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A landmark event in Australian cricket

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A stamp featuring one of the few remaining photographs of the tour was issued this month



This year marks the completion of 150 years for the first-ever Australian cricket team to tour outside the country. In 1858 a team of 13 Aboriginal players travelled to England. They were from the Western District of Victoria and most of them were from the Aboriginal clans known as Jardwadjali, Gunditimara and Wotjobaluk.

The Aboriginal XI played 47 matches against local and county teams between May and October 1868. These included a match against the Gentlemen of Lords. The Australian team won 14, lost 14 and drew 19 of the matches.

A stamp featuring one of the few remaining photographs of the tour was issued this month. It is one of the rare pictures of the 1868 team picked from the collection of the National Library of Australia. Some members of the team are missing in the photograph taken in Swansea in July 1868 during a match played against the Gentlemen of Swansea, which the Australian team had won by an innings and 33 runs. One player had died due to illness and two had returned home early.

The ground-breaking players paved the way for the first Australian representative cricket tour ten years later in 1878 as well as the first Test match against England in 1880. The team was posthumously recognised in the Sport Australia Hall of Fame in 2002 as the first cricket team to tour England. 

According to ABC News, they were the first Australian sporting team to tour internationally, catapulted to a brief fame before being relegated to relative obscurity.

“Made up of Aboriginal stockmen who worked on cattle stations from the Western District of Victoria, the men were introduced to the game of cricket by their station owners. What began as an entrepreneurial sporting venture, the landmark tour was marked by racism and tragedy,” it said.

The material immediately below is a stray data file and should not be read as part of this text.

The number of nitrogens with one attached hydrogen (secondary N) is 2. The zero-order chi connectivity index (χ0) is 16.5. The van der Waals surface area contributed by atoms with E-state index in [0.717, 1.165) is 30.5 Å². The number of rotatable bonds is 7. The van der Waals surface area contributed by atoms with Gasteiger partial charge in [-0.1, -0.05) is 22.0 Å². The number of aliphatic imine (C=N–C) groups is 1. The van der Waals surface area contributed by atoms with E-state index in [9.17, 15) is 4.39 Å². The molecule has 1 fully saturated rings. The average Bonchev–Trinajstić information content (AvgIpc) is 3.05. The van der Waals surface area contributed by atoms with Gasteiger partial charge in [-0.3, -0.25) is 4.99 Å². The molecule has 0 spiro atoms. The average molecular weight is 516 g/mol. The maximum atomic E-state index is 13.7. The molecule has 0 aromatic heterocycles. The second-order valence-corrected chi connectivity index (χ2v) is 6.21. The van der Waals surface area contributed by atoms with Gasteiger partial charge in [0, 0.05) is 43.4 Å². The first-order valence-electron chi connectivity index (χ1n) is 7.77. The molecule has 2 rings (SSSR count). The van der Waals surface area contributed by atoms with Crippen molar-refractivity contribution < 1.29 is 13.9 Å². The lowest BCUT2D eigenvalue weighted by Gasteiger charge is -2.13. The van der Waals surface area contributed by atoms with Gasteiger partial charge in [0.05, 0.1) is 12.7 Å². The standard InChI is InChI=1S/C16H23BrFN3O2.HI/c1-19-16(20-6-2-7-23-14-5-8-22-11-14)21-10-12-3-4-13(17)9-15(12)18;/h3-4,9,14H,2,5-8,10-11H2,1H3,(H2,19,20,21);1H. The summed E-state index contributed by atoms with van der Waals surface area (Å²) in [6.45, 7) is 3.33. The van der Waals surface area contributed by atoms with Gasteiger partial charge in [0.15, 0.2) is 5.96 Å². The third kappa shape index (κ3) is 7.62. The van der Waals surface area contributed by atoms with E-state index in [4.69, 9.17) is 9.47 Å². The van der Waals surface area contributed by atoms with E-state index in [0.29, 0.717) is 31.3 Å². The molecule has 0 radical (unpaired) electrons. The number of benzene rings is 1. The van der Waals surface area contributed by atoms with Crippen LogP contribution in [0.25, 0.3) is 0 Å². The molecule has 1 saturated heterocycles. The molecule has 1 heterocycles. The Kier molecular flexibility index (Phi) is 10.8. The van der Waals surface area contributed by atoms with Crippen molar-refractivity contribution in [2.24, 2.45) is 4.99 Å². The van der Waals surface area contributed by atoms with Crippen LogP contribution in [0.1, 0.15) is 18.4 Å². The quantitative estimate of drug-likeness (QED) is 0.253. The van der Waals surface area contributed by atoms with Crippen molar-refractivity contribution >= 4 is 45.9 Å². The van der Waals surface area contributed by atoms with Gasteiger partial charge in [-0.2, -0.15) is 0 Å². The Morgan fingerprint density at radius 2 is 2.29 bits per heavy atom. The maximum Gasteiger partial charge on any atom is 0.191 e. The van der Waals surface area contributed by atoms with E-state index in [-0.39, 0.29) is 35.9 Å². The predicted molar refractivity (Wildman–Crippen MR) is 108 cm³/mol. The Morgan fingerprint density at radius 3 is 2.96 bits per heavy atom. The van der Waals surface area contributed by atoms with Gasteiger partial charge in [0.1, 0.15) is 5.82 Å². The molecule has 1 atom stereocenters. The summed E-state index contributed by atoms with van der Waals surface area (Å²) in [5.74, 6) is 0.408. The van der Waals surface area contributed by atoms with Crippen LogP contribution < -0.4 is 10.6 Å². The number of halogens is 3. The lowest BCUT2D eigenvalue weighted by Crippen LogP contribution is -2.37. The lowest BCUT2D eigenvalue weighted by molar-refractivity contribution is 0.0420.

The name of Johnny Mullagh is recorded as the player who did best during the historic tour. An all-rounder, he had scored 1698 runs at an average of around 20 on pitches described a “treacherous”. The right-arm bowler bowled 1877 over, 831 of which were maidens and took 245 wickets. He had occasionally kept wickets too and had four stumpings to his credit.

Called “W G Grace of Aboriginal cricketers,” he is considered as Australia’s first cricket legend. Born in August 1841 he had died just one day after he reached 50. His birthplace Harrow, a village between Melbourne and Adelaide, has named its sports ground ‘Johnny Mullagh Oval’ and the adjoining park is ‘John Mullagh Park’. A champion cricket match is held for the Johnny Mullagh Memorial Cup in his honour every year for the past quarter century. Harrow Discovery Centre states that 19th-century Australia witnessed severe discrimination against indigenous peoples. Many of those chosen to tour England were left to obscure futures and early deaths once the venture had concluded. One player, King Cole, died on the trip and of those who returned, seven spent time on a reserve, two vanished and the fate of two others is not clear from the surviving records.

For Indigenous Engagement Specialist at Cricket Australia, Paul Stewart, the tour “paved the way” for future international matches and played a significant role in the formation of Test Cricket between Australia and England 10 years later.

“We as Aboriginal people are proud that we’re the First XI to head over and play in England,” he says.

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